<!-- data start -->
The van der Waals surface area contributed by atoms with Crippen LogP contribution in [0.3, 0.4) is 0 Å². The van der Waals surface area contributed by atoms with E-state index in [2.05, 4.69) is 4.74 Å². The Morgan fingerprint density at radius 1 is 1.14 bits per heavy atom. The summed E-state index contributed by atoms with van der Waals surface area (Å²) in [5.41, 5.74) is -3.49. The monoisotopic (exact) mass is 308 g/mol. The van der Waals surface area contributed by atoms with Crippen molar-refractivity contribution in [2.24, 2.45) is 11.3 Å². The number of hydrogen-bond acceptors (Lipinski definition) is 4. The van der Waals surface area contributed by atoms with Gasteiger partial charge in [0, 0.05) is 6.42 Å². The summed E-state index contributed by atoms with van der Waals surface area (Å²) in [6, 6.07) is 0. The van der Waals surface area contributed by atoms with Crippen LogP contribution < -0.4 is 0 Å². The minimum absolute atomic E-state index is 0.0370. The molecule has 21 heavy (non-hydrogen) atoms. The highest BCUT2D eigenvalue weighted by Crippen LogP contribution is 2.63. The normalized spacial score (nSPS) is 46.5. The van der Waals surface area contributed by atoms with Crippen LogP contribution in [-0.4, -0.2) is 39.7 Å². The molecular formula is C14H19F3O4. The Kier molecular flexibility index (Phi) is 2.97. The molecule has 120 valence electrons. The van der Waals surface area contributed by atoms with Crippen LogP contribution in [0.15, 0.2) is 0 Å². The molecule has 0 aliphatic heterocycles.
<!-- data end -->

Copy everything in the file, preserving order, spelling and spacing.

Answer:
The van der Waals surface area contributed by atoms with Crippen LogP contribution in [0.3, 0.4) is 0 Å². The van der Waals surface area contributed by atoms with E-state index in [2.05, 4.69) is 4.74 Å². The Morgan fingerprint density at radius 1 is 1.14 bits per heavy atom. The summed E-state index contributed by atoms with van der Waals surface area (Å²) in [5.41, 5.74) is -3.49. The monoisotopic (exact) mass is 308 g/mol. The van der Waals surface area contributed by atoms with Crippen molar-refractivity contribution in [2.24, 2.45) is 11.3 Å². The number of hydrogen-bond acceptors (Lipinski definition) is 4. The van der Waals surface area contributed by atoms with Gasteiger partial charge in [0, 0.05) is 6.42 Å². The summed E-state index contributed by atoms with van der Waals surface area (Å²) in [6, 6.07) is 0. The van der Waals surface area contributed by atoms with Crippen LogP contribution < -0.4 is 0 Å². The minimum absolute atomic E-state index is 0.0370. The molecule has 21 heavy (non-hydrogen) atoms. The highest BCUT2D eigenvalue weighted by Crippen LogP contribution is 2.63. The normalized spacial score (nSPS) is 46.5. The van der Waals surface area contributed by atoms with Crippen LogP contribution in [-0.4, -0.2) is 39.7 Å². The molecular formula is C14H19F3O4. The Kier molecular flexibility index (Phi) is 2.97. The molecule has 120 valence electrons. The van der Waals surface area contributed by atoms with Crippen LogP contribution in [0.15, 0.2) is 0 Å². The molecule has 0 aliphatic heterocycles.